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J Infect Dis. 2018 Oct 11. doi: 10.1093/infdis/jiy586. [Epub ahead of print]

Inhibiting Adenosine Receptor Signaling Promotes Accumulation of Effector CD4+ T Cells in the Lung Parenchyma During Severe Tuberculosis.

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Department of Immunology, Biomedical Science Institute, University of São Paulo (USP), São Paulo, Brazil.
Laboratory of Biology of Recognition, State University of North Fluminense, Campos dos Goytacazes, Brazil.
Department of Clinical Chemistry and Toxicology, Faculty of Pharmaceutical Sciences, USP, São Paulo, Brazil.



Tuberculous pneumonia, necrotic granulomatous lesions, and bacterial dissemination characterize severe forms of mycobacterial infection.


To evaluate the pulmonary CD4+ T-cell response during severe tuberculosis, C57BL/6 mice were infected with approximately 100 bacilli of 3 hypervirulent mycobacterial isolates (Mycobacterium tuberculosis strain Beijing 1471 and Mycobacterium bovis strains B2 and MP287/03) or the H37Rv M tuberculosis strain as reference for mycobacterial virulence. Because high expression of both CD39 and CD73 ectonucleotidases was detected on parenchymal CD4+ T cells, we investigated whether CD4+ T-cell suppression in the context of severe disease was due to the extracellular adenosine accumulation that resulted from tissue damage.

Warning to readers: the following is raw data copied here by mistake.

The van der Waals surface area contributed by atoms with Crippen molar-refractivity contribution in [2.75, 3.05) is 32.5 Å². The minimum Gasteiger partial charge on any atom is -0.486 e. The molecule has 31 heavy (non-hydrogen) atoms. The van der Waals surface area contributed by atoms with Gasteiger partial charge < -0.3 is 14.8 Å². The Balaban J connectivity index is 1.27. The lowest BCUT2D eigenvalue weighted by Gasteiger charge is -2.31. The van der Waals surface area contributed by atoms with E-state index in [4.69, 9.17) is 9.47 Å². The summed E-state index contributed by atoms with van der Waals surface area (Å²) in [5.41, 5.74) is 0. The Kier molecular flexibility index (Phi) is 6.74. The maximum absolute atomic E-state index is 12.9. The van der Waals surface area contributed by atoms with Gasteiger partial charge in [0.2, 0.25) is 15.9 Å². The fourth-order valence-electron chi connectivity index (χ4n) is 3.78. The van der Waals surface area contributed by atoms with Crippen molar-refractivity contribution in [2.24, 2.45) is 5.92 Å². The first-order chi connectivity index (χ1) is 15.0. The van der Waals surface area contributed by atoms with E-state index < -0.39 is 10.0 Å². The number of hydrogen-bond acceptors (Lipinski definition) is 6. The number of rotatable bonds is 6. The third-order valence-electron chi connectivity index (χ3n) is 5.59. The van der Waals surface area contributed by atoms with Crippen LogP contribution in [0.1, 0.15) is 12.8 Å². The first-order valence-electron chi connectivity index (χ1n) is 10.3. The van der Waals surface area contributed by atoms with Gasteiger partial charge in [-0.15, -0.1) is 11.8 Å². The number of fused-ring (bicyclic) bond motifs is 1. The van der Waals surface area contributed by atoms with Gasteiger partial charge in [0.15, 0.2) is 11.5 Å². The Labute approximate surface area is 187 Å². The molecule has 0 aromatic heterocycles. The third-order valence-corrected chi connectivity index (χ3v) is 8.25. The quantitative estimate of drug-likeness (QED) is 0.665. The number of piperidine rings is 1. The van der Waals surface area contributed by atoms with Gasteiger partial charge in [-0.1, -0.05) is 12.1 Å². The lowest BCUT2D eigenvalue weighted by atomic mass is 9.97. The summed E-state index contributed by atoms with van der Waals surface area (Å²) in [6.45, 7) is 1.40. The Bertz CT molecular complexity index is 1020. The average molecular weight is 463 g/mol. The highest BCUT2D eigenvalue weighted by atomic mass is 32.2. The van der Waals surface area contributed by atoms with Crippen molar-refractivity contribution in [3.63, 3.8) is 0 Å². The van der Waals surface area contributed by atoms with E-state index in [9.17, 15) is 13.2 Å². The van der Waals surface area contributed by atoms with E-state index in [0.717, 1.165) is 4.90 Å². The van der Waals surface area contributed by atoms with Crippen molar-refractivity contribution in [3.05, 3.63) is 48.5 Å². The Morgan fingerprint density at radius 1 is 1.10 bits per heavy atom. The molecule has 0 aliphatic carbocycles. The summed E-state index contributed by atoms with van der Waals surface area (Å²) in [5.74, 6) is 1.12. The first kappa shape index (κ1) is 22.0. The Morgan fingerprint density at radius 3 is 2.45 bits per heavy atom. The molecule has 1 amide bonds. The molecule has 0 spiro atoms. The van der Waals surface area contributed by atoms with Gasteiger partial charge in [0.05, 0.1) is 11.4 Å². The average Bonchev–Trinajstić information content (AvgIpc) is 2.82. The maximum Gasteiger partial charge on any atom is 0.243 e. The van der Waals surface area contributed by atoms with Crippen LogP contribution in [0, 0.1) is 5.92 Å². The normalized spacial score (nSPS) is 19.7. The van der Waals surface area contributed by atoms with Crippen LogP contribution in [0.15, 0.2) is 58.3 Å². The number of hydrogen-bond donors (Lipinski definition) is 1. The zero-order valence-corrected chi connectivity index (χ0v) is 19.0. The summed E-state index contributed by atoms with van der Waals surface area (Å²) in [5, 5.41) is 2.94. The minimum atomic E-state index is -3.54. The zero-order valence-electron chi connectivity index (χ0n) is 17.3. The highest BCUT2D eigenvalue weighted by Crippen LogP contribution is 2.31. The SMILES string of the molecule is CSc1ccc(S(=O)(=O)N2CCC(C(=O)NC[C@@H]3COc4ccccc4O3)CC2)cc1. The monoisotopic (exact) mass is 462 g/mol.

Lowest expression of CD69, which is an activation marker implicated in maintaining cells in tissues, was observed in lungs from mice displaying the most severe pulmonary pathology. Reduced interferon (IFN)γ-producing CD4+ T cells were also found in the lung of these mice. Intranasal administration of the adenosine receptor antagonist caffeine substantially enhanced the frequency and number of parenchymal CD4+ T cells as well as both CD69 expression and IFNγ production.


These results indicate that adenosine, which may be generated by extracellular adenosine triphosphate degradation, impairs the parenchymal CD4+ T-cell response and contributes to the development of severe tuberculosis.


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